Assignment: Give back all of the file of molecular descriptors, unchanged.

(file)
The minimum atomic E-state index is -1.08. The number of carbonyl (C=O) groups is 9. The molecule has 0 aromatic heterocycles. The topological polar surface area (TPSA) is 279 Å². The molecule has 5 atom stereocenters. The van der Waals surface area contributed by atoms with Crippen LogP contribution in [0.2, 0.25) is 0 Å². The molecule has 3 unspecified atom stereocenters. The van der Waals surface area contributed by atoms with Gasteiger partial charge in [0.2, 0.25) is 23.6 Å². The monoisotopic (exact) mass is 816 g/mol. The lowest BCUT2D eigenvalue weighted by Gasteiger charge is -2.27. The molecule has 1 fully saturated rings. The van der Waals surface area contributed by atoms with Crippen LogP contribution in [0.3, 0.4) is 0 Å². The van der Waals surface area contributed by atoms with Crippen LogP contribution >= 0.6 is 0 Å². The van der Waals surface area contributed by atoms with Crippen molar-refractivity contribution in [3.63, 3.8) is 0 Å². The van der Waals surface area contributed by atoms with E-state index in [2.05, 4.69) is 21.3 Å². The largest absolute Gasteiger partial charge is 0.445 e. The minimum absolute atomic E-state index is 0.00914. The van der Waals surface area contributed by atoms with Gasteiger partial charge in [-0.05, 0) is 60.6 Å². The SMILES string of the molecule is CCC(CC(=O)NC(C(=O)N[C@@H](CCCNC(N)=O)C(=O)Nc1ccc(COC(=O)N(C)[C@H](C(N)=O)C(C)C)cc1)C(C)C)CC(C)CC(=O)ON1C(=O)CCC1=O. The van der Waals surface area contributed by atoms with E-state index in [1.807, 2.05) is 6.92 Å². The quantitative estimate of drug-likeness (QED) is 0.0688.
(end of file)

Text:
The minimum atomic E-state index is -1.08. The number of carbonyl (C=O) groups is 9. The molecule has 0 aromatic heterocycles. The topological polar surface area (TPSA) is 279 Å². The molecule has 5 atom stereocenters. The van der Waals surface area contributed by atoms with Crippen LogP contribution in [0.2, 0.25) is 0 Å². The molecule has 3 unspecified atom stereocenters. The van der Waals surface area contributed by atoms with Gasteiger partial charge in [0.2, 0.25) is 23.6 Å². The monoisotopic (exact) mass is 816 g/mol. The lowest BCUT2D eigenvalue weighted by Gasteiger charge is -2.27. The molecule has 1 fully saturated rings. The van der Waals surface area contributed by atoms with Crippen LogP contribution in [0.3, 0.4) is 0 Å². The van der Waals surface area contributed by atoms with Crippen LogP contribution >= 0.6 is 0 Å². The van der Waals surface area contributed by atoms with Crippen molar-refractivity contribution in [3.63, 3.8) is 0 Å². The van der Waals surface area contributed by atoms with E-state index in [2.05, 4.69) is 21.3 Å². The largest absolute Gasteiger partial charge is 0.445 e. The minimum absolute atomic E-state index is 0.00914. The van der Waals surface area contributed by atoms with Gasteiger partial charge in [-0.05, 0) is 60.6 Å². The SMILES string of the molecule is CCC(CC(=O)NC(C(=O)N[C@@H](CCCNC(N)=O)C(=O)Nc1ccc(COC(=O)N(C)[C@H](C(N)=O)C(C)C)cc1)C(C)C)CC(C)CC(=O)ON1C(=O)CCC1=O. The van der Waals surface area contributed by atoms with E-state index in [1.807, 2.05) is 6.92 Å². The quantitative estimate of drug-likeness (QED) is 0.0688.